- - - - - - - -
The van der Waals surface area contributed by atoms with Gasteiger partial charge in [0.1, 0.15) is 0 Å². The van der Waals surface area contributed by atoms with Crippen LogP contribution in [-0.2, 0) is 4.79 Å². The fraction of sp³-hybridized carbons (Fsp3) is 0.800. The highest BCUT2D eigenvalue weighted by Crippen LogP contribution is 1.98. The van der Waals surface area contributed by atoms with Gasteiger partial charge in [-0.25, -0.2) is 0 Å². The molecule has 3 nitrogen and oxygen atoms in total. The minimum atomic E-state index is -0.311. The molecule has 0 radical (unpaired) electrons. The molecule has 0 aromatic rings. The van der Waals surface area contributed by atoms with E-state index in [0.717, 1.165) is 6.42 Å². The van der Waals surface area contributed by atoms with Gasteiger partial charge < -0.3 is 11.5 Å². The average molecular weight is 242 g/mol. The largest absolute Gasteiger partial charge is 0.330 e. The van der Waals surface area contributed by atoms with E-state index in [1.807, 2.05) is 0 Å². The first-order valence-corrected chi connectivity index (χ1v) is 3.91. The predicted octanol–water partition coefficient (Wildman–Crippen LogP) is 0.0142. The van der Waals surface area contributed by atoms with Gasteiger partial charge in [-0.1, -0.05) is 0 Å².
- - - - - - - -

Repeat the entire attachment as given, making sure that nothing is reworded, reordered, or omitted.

The van der Waals surface area contributed by atoms with Gasteiger partial charge in [0.1, 0.15) is 0 Å². The van der Waals surface area contributed by atoms with Crippen LogP contribution in [-0.2, 0) is 4.79 Å². The fraction of sp³-hybridized carbons (Fsp3) is 0.800. The highest BCUT2D eigenvalue weighted by Crippen LogP contribution is 1.98. The van der Waals surface area contributed by atoms with Gasteiger partial charge in [-0.25, -0.2) is 0 Å². The molecule has 3 nitrogen and oxygen atoms in total. The minimum atomic E-state index is -0.311. The molecule has 0 radical (unpaired) electrons. The molecule has 0 aromatic rings. The van der Waals surface area contributed by atoms with E-state index in [0.717, 1.165) is 6.42 Å². The van der Waals surface area contributed by atoms with Gasteiger partial charge < -0.3 is 11.5 Å². The average molecular weight is 242 g/mol. The largest absolute Gasteiger partial charge is 0.330 e. The van der Waals surface area contributed by atoms with E-state index in [1.807, 2.05) is 0 Å². The first-order valence-corrected chi connectivity index (χ1v) is 3.91. The predicted octanol–water partition coefficient (Wildman–Crippen LogP) is 0.0142. The van der Waals surface area contributed by atoms with Gasteiger partial charge in [-0.1, -0.05) is 0 Å².